Since beginning to join Instagram in 2011, the Amsterdam-based artist Timo Kuilder who has over 32,000 followers, has built a following impressive thanks to his simple characters, minimalist color palettes, and precise linework. He encourages trusting your intuition and sharing the work that you are most passionate about.
“I’ve started using Instagram almost like a sketchbook and try to be less rigid about it. Once in a while I share a print, work in progress or a timelapse as well. Although I tend to do this in Stories instead of my feed.”
Not so concerned about posting in the interest of likes, Kuilder says that the most important thing for him is to have fun. “A recent obsession was using colored outlines and cloth and how it can wrinkle on objects. In those cases, I share a lot of style explorations and just tiny ideas or sketches. Instagram becomes a glimpse into my sketchbook. Just make this space your own; it’s your private gallery where no one tells you what to do.”
Japan-born visual artist based in Brooklyn Hisham AkikaBharoocha He has more than 96,000 followers. “The one thing that I always do is be authentic. It’s been my standard for a long time, and people seem to like the same.”
04. Don’t over-curate
Bharoocha is a prolific artist who creates work with collage murals of considerable size and installation work, music pieces, and sound performance. “I post at times where I believe most people are using their gadgets. It’s typically during lunch break or evenings after work early mornings on weekends. Sometimes, I’m required to create scheduled posts for jobs that require social posts, which I then let my client and my agency Hugo & Marie make the final decision. I simply make the caption as I would write the caption in my voice.”
Hom says that the idea of a curated feed isn’t something she’s consciously thought of. “My method is to focus on the things I enjoy and have much about, and then make an effort to work with the things I am passionate about. My feed isn’t something I would say is deliberately curated, but it’s an expression of my personality.”
“Some people do have a ton of success with extremely curated feeds but that is not me in any shape or form, so I do not prescribe to that style,” He continues Hisham. “There aren’t enough people that don’t hesitate to garner an abundance of likes. When you like it, post it if it has meaning to you. Personally, I am very dissatisfied with the over-stylised feeds.”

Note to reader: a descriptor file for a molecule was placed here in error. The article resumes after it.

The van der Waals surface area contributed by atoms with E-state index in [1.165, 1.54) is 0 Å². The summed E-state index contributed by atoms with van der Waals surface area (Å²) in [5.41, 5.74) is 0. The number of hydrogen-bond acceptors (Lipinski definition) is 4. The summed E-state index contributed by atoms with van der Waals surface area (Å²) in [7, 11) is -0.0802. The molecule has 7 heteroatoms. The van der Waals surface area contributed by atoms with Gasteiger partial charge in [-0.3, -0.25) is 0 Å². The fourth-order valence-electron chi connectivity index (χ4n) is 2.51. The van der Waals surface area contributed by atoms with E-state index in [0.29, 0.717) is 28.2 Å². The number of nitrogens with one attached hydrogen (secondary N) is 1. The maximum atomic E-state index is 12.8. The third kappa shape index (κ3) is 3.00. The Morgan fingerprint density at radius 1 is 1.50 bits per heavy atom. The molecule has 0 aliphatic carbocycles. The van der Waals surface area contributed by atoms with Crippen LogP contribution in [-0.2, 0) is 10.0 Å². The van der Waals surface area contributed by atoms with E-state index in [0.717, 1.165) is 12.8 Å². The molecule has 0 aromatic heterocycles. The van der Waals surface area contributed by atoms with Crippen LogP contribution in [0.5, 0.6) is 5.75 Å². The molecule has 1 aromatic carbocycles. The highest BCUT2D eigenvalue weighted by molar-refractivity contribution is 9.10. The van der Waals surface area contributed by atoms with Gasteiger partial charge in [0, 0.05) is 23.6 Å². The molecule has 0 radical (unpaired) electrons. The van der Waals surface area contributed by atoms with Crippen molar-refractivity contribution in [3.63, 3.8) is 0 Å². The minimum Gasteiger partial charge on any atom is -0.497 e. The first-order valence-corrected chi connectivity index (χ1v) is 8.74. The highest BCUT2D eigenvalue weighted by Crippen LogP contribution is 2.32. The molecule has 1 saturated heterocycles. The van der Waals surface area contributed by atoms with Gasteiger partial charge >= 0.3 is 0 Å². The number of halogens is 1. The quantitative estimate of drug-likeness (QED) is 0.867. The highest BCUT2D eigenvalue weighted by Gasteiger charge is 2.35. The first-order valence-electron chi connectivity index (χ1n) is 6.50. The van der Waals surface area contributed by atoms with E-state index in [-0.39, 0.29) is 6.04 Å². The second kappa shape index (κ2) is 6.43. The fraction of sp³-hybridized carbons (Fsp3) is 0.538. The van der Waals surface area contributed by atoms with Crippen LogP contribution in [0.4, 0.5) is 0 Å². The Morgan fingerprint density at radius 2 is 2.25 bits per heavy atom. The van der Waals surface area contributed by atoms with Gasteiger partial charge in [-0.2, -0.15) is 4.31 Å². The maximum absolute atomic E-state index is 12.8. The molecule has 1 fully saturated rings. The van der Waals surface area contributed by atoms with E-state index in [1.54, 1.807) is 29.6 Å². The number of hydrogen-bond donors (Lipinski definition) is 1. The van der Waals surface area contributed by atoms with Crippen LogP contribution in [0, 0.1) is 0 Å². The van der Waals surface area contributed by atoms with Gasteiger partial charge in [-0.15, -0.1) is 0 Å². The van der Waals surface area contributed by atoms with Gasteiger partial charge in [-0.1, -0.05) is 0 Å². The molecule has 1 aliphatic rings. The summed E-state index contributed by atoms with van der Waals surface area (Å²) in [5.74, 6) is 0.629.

05. Play around with applications
For creative people who want to build an aura of unison on the Instagram feed, software for editing images can help keep an even color scheme on images like Daisy Emerson. She has more than 23,000 followers she has observed. “I’m very particular about what I post. I’ll edit a photo to appear like the other previous work and take pictures the same way.”
Hand-painted letters and typography, Emerson paints bespoke pieces with enamel. Often, they are done by hand using gold leaf. “A important aspect is the color palette. I would not post photos if they had some colours that weren’t in line my theme, yet again to ensure uniformity,” she adds. ” I use an app for editing called A Colour Story, which is really good for achieving great-looking photos and clever editing.”
06. Find out your odd
“Think about what you do that’s different,” Egan says. Egan. ” We haven’t had in mind, and we’ve noticed that our more bizarre projects draw a lot of interest, like Ricard’s Watering the Plant that features an unwearying goggles-wearing person who takes care of plants in the form of high-tech hamster cage with a surprise twist. It was able to stop people from their feet. It received 2.2 million views and more than 480 comments.
For Animade Self-initiated Animations and illustrations created in the studio typically get the most interest. One recent example was Frida’s Teabag, which has received 143,000 plays. “It’s a sassy teabag dancing provocatively around a cup of tea.” Says
Egan. “The post with the highest engagement to date explains Ed’s walking Chili pet (shown in the tip number 1) and shows the components of the dog’s moving leg. It racked up 3.4 million views!”
07. Create your community